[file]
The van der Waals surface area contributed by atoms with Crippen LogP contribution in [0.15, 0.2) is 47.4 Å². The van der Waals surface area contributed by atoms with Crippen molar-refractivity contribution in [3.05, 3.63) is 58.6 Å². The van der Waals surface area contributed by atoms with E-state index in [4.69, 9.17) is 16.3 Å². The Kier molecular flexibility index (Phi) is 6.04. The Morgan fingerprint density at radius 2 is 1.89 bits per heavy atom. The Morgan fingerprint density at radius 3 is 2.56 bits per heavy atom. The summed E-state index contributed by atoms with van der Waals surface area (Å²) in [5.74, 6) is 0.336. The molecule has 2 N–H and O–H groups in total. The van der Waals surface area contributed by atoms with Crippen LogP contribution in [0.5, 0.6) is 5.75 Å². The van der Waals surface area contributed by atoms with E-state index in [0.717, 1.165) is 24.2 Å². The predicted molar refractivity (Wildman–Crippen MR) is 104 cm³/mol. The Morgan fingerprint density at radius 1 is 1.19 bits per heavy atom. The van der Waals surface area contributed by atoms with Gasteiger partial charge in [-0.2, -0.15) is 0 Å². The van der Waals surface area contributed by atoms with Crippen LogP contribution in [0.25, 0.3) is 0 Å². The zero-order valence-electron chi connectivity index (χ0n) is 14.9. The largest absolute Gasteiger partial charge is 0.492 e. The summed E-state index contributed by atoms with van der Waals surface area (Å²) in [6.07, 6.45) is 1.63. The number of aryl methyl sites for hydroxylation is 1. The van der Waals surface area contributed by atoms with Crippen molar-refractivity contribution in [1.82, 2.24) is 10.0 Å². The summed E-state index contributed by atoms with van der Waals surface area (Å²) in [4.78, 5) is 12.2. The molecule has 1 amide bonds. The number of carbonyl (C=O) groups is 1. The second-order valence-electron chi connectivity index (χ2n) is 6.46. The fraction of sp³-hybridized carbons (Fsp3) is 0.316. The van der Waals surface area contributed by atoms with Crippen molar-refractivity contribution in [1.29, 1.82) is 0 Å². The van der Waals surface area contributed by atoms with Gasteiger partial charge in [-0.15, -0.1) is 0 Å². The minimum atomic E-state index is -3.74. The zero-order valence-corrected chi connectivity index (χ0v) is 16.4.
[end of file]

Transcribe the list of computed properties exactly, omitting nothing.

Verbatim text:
The van der Waals surface area contributed by atoms with Crippen LogP contribution in [0.15, 0.2) is 47.4 Å². The van der Waals surface area contributed by atoms with Crippen molar-refractivity contribution in [3.05, 3.63) is 58.6 Å². The van der Waals surface area contributed by atoms with E-state index in [4.69, 9.17) is 16.3 Å². The Kier molecular flexibility index (Phi) is 6.04. The Morgan fingerprint density at radius 2 is 1.89 bits per heavy atom. The Morgan fingerprint density at radius 3 is 2.56 bits per heavy atom. The summed E-state index contributed by atoms with van der Waals surface area (Å²) in [5.74, 6) is 0.336. The molecule has 2 N–H and O–H groups in total. The van der Waals surface area contributed by atoms with Crippen LogP contribution in [0.5, 0.6) is 5.75 Å². The van der Waals surface area contributed by atoms with E-state index in [0.717, 1.165) is 24.2 Å². The predicted molar refractivity (Wildman–Crippen MR) is 104 cm³/mol. The Morgan fingerprint density at radius 1 is 1.19 bits per heavy atom. The van der Waals surface area contributed by atoms with Gasteiger partial charge in [-0.2, -0.15) is 0 Å². The van der Waals surface area contributed by atoms with Crippen LogP contribution in [0.25, 0.3) is 0 Å². The zero-order valence-electron chi connectivity index (χ0n) is 14.9. The largest absolute Gasteiger partial charge is 0.492 e. The summed E-state index contributed by atoms with van der Waals surface area (Å²) in [6.07, 6.45) is 1.63. The number of aryl methyl sites for hydroxylation is 1. The van der Waals surface area contributed by atoms with Crippen molar-refractivity contribution in [1.82, 2.24) is 10.0 Å². The summed E-state index contributed by atoms with van der Waals surface area (Å²) in [4.78, 5) is 12.2. The molecule has 1 amide bonds. The number of carbonyl (C=O) groups is 1. The second-order valence-electron chi connectivity index (χ2n) is 6.46. The fraction of sp³-hybridized carbons (Fsp3) is 0.316. The van der Waals surface area contributed by atoms with Crippen molar-refractivity contribution in [1.29, 1.82) is 0 Å². The van der Waals surface area contributed by atoms with Gasteiger partial charge in [-0.15, -0.1) is 0 Å². The minimum atomic E-state index is -3.74. The zero-order valence-corrected chi connectivity index (χ0v) is 16.4.